I can’t help but wonder at her reaction.  Through all the pain, does she cling to her baby? Or does she begin to grow numb and push him away?  Over the next few years comes Charles Henry and Eli Augusta.  Then in 1911, John Walker is born.  He only lives 6 months.  In 1914, Lucy gives birth to a little girl, who she never names.  She only lives 1 month.  The fact that she doesn’t name her is very telling to me.   I don’t know if Lucy ever had any other children.  The document I have listing her children was written in 1915.  I know that if she did… they didn’t make it either.

Just a few months after Lucy had to bury her 5th child, she is arraigned, and plead guilty, for assault and battery.  She whipped a young girl (whose last name happened to be Steffy).  Lucy Steffy Folts whipped a girl court Oct 1914

It sounds as if life has beaten Lucy down.   What was it that propelled her to whip another woman’s child?  I can’t help but think deep down, there’s a big bundle of hurt that she took out on a little girl.  So easily our pain can turn to anger.    I should also mention that around this time her older 2 sons were arrested for toting pistols?  They were let go, because of their young age, and promised to be good.  But to say the lady was under stress would be an understatement.

I didn’t mention earlier that Clark was considered well off financially.  They had the farm, and by the picture we see of Lucy plenty of chores.  They had a phone in 1909, Clark was elected Alderman, and they often bought and sold land.  But when I look at the picture above, I don’t see a lady that’s led a pampered life.  I see heartbreak in each groove of her face.  I see hundreds of tears, a heart that’s bled so much it is numb.  And I just want to give her a hug.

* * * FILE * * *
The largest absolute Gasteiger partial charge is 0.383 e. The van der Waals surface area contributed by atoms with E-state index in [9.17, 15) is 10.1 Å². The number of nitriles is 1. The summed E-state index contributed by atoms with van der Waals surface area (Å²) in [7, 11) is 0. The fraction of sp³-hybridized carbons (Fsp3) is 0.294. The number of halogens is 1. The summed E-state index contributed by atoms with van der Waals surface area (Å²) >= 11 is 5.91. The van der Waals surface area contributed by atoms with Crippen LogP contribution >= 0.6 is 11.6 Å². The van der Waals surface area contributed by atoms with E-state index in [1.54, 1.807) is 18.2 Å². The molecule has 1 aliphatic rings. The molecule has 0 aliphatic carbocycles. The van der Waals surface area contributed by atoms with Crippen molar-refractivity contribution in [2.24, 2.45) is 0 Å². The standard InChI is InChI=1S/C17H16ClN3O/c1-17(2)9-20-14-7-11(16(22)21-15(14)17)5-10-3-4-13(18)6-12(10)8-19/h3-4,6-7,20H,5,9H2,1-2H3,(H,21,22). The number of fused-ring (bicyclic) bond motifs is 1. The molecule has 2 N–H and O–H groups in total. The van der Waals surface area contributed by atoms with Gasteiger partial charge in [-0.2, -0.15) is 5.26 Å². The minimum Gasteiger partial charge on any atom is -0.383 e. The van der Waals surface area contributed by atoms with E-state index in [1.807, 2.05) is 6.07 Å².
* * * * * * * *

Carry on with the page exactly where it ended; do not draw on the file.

Lucy died in 1917, just 3 years after she buried her baby girl.  Although her death certificate states she died of bronchial pneumonia.  I believe she just didn’t have the strength to keep going, and died of a broken heart.

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About jackie

Genealogist. Mother. Wife. Homeschooler. Photographer.
This entry was posted in biography, Clark Folts, Folts, Lucy Steffey Folts, Steffey and tagged , , , , . Bookmark the permalink.

4 Responses to Lucy

  1. Pingback: A lost son | Voices of Yesterday

  2. Pingback: .. then they disappear | Voices of Yesterday

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  4. Pingback: George S Folts #52ancestors | Voices of Yesterday